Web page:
Thailand electoral system change–again

The parliament of Thailand has again adopted electoral system changes. However, the WaPo is confused (and confusing) about what has been done. On the one hand, it says it is a “system of mixed-member proportional representation” (MMP).

On the other hand, it also says the new system is “a throwback to the system implemented under a 1997 constitution that sought to disadvantage smaller parties.”

Only one of those statements can be true.

The 1997 system was definitely mixed-member majoritarian (MMM), sometimes called a “parallel” system, and was indeed highly disadvantageous to small parties, by design. So much so, that its effective magnitude is probably best considered somewhat less than one. That is, despite a component of seats that are themselves allocated proportionally, its effect on the party system would be more like that of a multi-seat plurality system than like FPTP, let alone MMP.

It may be that the current system is indeed already MMP, based on what was enacted in 2016. So I am not saying that the statement about the new system being a “throwback” must be the true one, rather than the one about it being MMP.

The only clear statement in the WaPo article about a change from the status quo is that it will “give voters two separate ballots instead of the single one used in the 2019 election.” This is not a variable that divides MMP from MMM, but rather one that can take either value (one vote or two) within either type.

Thailand has changed its electoral system so many times that I can’t keep track. But it would not seem too much to ask of journalists reporting on electoral system changes to have a basic grasp of the topic so as to avoid making contradictory statements like the ones quoted above.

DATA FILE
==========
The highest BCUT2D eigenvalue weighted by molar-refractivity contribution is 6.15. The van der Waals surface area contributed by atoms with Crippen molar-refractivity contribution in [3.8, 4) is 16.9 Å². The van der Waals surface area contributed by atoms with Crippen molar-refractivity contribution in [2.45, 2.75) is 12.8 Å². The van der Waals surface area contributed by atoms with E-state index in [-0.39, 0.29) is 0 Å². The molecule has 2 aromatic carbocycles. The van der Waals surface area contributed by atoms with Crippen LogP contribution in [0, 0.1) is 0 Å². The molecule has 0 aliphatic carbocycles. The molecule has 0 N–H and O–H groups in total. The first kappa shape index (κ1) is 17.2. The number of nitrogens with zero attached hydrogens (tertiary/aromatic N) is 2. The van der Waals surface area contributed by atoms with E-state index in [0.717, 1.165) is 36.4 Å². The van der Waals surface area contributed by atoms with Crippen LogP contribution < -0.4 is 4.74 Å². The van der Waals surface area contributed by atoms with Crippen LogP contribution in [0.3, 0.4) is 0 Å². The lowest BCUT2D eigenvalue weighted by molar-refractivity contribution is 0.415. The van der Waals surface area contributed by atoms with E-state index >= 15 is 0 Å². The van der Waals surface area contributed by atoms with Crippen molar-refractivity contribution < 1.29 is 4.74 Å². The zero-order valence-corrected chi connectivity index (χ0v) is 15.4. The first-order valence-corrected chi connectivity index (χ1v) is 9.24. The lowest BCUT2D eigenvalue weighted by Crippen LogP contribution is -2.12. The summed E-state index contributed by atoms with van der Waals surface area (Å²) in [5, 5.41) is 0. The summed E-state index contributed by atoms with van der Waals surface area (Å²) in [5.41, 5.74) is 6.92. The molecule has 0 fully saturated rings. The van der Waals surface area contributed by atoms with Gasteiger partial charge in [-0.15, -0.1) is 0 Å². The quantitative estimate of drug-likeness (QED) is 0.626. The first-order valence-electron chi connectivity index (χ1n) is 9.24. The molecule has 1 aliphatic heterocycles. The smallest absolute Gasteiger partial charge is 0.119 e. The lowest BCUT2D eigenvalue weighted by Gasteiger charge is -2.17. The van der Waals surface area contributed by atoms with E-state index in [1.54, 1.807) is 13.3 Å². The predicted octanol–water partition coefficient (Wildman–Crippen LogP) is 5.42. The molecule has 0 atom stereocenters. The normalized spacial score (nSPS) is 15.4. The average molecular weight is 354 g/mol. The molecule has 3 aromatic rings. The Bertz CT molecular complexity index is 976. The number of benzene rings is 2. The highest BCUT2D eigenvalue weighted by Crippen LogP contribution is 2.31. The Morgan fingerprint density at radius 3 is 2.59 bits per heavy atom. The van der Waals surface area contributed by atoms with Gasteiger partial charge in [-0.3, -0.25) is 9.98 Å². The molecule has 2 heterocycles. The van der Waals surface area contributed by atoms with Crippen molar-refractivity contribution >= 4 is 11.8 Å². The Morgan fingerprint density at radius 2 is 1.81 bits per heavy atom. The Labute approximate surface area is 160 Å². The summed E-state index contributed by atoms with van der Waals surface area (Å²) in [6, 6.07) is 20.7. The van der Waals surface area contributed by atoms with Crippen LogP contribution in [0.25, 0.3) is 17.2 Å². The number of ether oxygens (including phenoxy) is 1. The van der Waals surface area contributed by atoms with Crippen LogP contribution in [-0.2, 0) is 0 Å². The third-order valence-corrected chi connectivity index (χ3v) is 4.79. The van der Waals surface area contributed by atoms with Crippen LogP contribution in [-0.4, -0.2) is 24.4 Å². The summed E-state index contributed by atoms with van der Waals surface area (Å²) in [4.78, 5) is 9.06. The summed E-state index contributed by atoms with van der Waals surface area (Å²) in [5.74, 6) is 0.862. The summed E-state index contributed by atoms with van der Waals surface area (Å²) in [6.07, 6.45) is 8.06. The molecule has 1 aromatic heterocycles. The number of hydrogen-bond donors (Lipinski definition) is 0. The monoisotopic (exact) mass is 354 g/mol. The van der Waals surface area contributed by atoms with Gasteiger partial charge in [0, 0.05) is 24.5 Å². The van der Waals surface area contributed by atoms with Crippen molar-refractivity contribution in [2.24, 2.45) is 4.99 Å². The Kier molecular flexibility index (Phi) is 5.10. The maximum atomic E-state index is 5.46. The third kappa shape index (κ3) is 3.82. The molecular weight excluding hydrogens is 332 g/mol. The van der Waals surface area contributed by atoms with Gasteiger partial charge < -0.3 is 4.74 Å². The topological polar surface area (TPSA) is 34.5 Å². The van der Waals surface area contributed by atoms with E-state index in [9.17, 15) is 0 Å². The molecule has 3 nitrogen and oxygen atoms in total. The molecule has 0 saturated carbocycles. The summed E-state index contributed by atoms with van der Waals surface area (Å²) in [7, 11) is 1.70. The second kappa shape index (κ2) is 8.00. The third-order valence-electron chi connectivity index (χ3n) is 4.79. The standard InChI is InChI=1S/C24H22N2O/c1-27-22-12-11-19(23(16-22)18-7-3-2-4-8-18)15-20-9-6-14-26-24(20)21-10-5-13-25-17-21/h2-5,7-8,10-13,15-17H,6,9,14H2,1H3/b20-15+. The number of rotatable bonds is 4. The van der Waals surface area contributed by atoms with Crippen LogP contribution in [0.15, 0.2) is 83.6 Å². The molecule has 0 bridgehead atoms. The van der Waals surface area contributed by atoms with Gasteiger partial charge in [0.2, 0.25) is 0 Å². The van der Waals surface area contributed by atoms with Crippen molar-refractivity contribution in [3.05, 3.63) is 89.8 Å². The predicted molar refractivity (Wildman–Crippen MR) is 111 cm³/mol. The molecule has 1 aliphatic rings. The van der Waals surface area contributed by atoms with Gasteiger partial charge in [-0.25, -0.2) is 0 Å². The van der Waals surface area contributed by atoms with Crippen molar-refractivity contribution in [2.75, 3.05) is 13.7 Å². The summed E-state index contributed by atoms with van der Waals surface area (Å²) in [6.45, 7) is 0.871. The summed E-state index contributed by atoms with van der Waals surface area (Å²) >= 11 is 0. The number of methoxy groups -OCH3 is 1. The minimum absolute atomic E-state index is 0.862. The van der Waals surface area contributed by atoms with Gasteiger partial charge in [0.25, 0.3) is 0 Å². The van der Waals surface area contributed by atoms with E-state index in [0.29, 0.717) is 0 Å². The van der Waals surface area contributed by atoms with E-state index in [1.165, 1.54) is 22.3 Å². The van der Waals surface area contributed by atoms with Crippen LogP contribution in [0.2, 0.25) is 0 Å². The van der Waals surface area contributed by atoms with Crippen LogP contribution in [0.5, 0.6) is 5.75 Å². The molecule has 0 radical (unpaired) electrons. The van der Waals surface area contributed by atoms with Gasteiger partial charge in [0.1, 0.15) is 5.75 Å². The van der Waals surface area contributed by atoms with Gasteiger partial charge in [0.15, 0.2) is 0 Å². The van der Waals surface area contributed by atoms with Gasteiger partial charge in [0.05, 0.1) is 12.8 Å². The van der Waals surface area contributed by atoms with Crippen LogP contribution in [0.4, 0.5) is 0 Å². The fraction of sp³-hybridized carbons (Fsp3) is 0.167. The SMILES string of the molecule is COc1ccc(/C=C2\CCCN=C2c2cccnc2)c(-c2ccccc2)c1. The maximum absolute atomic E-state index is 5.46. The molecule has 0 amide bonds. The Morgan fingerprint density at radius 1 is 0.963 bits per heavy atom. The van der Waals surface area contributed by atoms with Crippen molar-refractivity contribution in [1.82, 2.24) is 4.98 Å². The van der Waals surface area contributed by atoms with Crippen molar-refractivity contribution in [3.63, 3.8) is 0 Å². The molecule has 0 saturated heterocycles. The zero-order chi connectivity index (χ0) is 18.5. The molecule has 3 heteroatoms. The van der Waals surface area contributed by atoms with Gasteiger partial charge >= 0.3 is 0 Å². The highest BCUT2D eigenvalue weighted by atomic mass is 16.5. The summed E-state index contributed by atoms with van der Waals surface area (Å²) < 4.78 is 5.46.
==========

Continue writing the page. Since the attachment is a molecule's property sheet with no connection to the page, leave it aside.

Jobbik ‘wins first seat’ and other journalistic foot-in-mouthisms on Hungary

(Comments are open)

Hungary’s extreme nationalist party, Jobbik, won a tightly-contested by-election on Sunday. In Hungary’s mixed-member majoritarian system, a little over half the seats are elected by plurality from single-seat districts (before 2014, a two-round system was used). The by-election was held to fill one of these seats, previously held by government party Fidesz.

If you read the BBC’s headline, you could be excused for thinking this is a major political breakthrough for Jobbik: “Far-right Jobbik party takes first seat in Hungary”. This is of course not the case; Jobbik has been represented in parliament since the 2010 election, where it secured about a sixth of the vote, consequently growing to more than a fifth of the vote in 2014. In both elections it was unsuccessful in winning any constituency seats, so all its MPs (23 out of the total 199 in 2014) were elected from the party list. The text accompanying the video-article is more accurate, but is probably still confusing to those unfamiliar with Hungary’s electoral system:

The far-right Jobbik party in Hungary has won its first ever individual constituency in parliament, taking the Tapolca seat with a majority of just under 300 votes. It is now the most successful nationalist party in Europe and will challenge the governing Fidesz party in parliamentary elections due in three years’ time.

The video doesn’t offer any clarification. One might wonder, if this is really only its first-ever seat, how exactly its the most successful party of its kind, and how such a small force might challenge Fidesz for government.

Of course, being able to win a constituency seat is a great achievement for Jobbik and indicates it may even be in the running for first place in 2016; considering its political position, however, it will almost certainly only enter government if it wins a parliamentary majority. This is however rendered more likely by the change in electoral system from two-round to single-round plurality, which means Jobbik can benefit from the split in the vote for its more mainstream rivals, as it did in Sunday’s by-election.

Jobbik’s win is a further blow to Fidesz, whose approval ratings have tanked since winning the general election last year. It has already lost a seat in another by-election in February, causing it to lose its two-thirds majority required to unilaterally amend the country’s constitution. Strangely, this was reported by some news outlets as being a loss of its three-quarters majority. One truly wonders how such a detail could be lost in translation.